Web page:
How to improve website engagement and make visitors happy while optimizing ads


How to improve website engagement and make visitors happy while optimizing ads

What encourages engagement?


Most beginner publishers attempt to join Google Adsense when they start out. The assumption can be that this is just a formality; create any site, drop Adsense ads on it, sit back, and wait for the money to roll in. The truth is that Google analyzes your website when you first apply for Adsense, and while they don’t release acceptance figures, it’s a safe bet that more are rejected than approved.
Publishers need to think about the user’s perspective when it comes to content. If your website has poor quality articles, little to no independent or unique content and contains a lot of grammatical errors, the user will navigate away from the page within seconds. Not to mention the fact that they probably won’t perform well from an SEO perspective or generate any traffic.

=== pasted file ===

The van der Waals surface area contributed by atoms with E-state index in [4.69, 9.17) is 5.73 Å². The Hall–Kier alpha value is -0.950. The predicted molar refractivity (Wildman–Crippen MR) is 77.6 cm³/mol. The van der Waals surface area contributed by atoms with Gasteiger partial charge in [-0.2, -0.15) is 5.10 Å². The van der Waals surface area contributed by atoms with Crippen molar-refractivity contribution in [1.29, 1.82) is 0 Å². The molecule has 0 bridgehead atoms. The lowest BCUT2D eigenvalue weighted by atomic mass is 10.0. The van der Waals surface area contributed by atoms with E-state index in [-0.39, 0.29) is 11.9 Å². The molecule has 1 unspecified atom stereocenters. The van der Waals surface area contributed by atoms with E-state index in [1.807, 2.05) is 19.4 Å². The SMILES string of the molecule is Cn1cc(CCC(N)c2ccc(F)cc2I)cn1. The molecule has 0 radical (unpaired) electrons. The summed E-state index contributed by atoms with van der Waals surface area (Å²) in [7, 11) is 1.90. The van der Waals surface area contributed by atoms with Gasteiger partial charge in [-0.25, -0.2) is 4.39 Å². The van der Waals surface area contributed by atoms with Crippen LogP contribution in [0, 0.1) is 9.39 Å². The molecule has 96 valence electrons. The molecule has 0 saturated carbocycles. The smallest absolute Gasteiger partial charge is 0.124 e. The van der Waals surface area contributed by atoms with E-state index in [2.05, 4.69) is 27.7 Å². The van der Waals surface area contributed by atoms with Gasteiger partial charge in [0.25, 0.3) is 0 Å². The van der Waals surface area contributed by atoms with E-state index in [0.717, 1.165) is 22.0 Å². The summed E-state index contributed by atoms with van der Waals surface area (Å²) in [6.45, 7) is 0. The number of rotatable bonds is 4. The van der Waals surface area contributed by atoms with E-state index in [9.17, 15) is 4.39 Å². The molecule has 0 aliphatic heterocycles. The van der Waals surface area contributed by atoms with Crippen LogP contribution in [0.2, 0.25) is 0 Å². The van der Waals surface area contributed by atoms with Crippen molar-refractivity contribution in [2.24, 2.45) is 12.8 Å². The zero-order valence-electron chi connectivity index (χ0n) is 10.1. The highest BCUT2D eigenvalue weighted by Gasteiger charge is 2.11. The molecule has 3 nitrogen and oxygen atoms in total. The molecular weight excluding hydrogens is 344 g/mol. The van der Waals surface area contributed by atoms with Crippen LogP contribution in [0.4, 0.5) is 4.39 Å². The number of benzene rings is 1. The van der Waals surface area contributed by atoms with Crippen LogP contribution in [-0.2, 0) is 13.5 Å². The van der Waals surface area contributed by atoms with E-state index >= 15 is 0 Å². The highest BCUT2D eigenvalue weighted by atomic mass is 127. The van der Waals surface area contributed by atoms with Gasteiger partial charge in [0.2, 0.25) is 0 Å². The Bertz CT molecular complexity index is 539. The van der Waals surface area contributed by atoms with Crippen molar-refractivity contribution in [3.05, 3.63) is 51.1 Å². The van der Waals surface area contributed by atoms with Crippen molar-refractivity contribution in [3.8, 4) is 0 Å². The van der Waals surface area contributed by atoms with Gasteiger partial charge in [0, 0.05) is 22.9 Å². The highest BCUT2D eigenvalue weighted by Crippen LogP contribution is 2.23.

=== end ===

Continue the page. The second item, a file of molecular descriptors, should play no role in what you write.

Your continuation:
The average time on a page and session length will be very low while the bounce rate will be very high. If there’s nothing to capture the user’s attention on the page, or they can’t understand what you’re trying to say, they will leave. This is awful for user engagement, and it’s precisely what advertisers don’t want. If they advertise at all on a website like that, they’ll pay rock bottom rates.
Think about the articles on your site. Are they a good read? Are they full of information and well-researched points? Are they entertaining, funny, engaging? Not everyone is a natural writer, but anyone can be interesting when talking about a subject that they’re passionate about. Ask friends to read the articles and suggest changes, or even encourage other people to write for your site.

Ad layout

In general, the best layouts allow content and ads to exist in harmony. A wonderful site design doesn’t look so good if it’s littered with ads covering half the viewing area. Similarly, a busy website with a couple of ads buried at the bottom of the page is not going to perform well in terms of ad revenue.
There is no magic formula for how many ads to show on a page, or what types of non-standard display ads to use. Advertisers want to be visible, meaning ads near the top of the page or ads that remain on the page (sliding ads, or sticky/anchor ads) work best. You can also place ads within blocks of text but try not to overdo it.  We’ve all seen webpages where we have more ads than actual content, to the extent that sometimes you can miss a paragraph of text entirely. This will turn off users, and revenue will fall in the long term.

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